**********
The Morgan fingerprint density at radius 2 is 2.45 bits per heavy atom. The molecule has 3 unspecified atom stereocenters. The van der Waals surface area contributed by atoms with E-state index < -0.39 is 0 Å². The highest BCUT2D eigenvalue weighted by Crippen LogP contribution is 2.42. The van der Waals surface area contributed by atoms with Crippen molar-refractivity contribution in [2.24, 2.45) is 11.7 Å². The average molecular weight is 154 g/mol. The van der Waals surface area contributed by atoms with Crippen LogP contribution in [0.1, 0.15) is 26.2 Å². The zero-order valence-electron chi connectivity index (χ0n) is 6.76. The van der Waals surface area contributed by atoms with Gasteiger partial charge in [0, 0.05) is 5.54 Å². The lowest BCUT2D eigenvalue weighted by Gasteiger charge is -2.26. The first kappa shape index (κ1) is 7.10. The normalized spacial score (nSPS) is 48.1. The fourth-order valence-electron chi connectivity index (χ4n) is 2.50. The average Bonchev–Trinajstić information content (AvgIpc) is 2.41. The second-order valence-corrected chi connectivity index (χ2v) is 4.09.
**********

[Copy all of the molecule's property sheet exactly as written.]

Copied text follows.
The Morgan fingerprint density at radius 2 is 2.45 bits per heavy atom. The molecule has 3 unspecified atom stereocenters. The van der Waals surface area contributed by atoms with E-state index < -0.39 is 0 Å². The highest BCUT2D eigenvalue weighted by Crippen LogP contribution is 2.42. The van der Waals surface area contributed by atoms with Crippen molar-refractivity contribution in [2.24, 2.45) is 11.7 Å². The average molecular weight is 154 g/mol. The van der Waals surface area contributed by atoms with Crippen LogP contribution in [0.1, 0.15) is 26.2 Å². The zero-order valence-electron chi connectivity index (χ0n) is 6.76. The van der Waals surface area contributed by atoms with Gasteiger partial charge in [0, 0.05) is 5.54 Å². The lowest BCUT2D eigenvalue weighted by Gasteiger charge is -2.26. The first kappa shape index (κ1) is 7.10. The normalized spacial score (nSPS) is 48.1. The fourth-order valence-electron chi connectivity index (χ4n) is 2.50. The average Bonchev–Trinajstić information content (AvgIpc) is 2.41. The second-order valence-corrected chi connectivity index (χ2v) is 4.09.